WATER TREATMENT Superior water treatment with the naturally absorbent and non-toxic mineral zeolite.
Water treatment refers to the removal of impurities (microorganisms, suspended solids or dissolved substances) from drinking water, industrial wastewater, hot tubs, and the like. Granular materials such as sand have often been used to filter out impurities. However, research indicates that highly pure zeolite is superior to conventional granular media in terms of natural filtration and absorbent abilities in aqueous environments. Currently, several technologies that control water pollution are available: coagulation, foam flotation, filtration, ion exchange, aerobic and anaerobic treatment, solvent extraction, electrolysis, microbial reduction, and activated sludge (Bhatnagar & Sillanpaa, 2010).
Most of these methods, however, involve substantial financial costs which can prevent their application to pollution control.Among all available water treatment technologies, adsorption is considered the best option because of convenience, ease of operation, and simplicity of design (Bhatnagar & Sillanpaa, 2010). Zeolite is a mineral that has been noted by scientists because of its unique adsorption properties; it adsorbs a variety of heavy metals and ammonia, which allows it to remove a wide range of pollutants. Lab data indicates that zeolite outperforms conventional filtration media, including sand and anthracite, in its filtration and absorption capabilities. This is attributed to zeolite’s surface area, which is seven or eight times larger than many other granular materials. For instance, an ounce of pool sand has a surface area of 1,000 feet per cubic foot, whereas the same amount of zeolite has a surface area of 9,700,000 feet per cubic foot.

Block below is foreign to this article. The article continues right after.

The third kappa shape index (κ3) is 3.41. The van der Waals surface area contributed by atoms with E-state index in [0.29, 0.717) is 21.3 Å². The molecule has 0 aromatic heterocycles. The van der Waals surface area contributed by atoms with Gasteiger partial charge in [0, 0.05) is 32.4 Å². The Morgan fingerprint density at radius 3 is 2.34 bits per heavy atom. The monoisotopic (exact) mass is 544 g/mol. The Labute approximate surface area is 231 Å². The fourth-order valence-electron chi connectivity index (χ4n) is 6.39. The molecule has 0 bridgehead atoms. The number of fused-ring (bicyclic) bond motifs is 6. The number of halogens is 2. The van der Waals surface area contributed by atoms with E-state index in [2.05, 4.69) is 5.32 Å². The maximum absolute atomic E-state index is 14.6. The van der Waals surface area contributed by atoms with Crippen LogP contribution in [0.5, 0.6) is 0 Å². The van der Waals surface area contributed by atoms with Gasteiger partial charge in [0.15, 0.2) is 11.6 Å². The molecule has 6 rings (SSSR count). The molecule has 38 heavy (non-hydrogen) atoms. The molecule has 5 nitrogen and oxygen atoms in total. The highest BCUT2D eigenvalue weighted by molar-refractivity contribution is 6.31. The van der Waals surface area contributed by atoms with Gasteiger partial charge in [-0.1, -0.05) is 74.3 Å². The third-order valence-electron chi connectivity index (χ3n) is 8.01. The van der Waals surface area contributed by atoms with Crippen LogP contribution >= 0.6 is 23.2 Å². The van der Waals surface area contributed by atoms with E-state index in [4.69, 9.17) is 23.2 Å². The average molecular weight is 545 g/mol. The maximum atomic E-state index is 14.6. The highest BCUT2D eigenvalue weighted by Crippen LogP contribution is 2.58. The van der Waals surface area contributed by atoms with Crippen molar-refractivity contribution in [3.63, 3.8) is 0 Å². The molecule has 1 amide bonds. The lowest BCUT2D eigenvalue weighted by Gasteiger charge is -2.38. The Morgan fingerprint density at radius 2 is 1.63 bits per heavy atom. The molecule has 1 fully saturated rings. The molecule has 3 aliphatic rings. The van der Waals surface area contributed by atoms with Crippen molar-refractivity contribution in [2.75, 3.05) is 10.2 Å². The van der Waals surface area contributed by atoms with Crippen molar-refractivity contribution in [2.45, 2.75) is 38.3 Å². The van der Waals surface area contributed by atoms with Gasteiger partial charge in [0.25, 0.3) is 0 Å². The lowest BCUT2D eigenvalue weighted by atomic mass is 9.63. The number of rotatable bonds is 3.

Ammonia (NH3) and heavy metal cations are often found in water sources and pose serious health and environmental risks. Studies have determined that natural clinoptilolite zeolite is selective for these cations, meaning that it will absorb and bind them in its honeycomb structure even in the presence of larger amounts of competing cations. In addition, zeolite as a molecular sieve forms strong bonds with ammonia and heavy metals that are difficult to break. This prevents the leaching of contaminants into the environment. (Mumpton, 1985)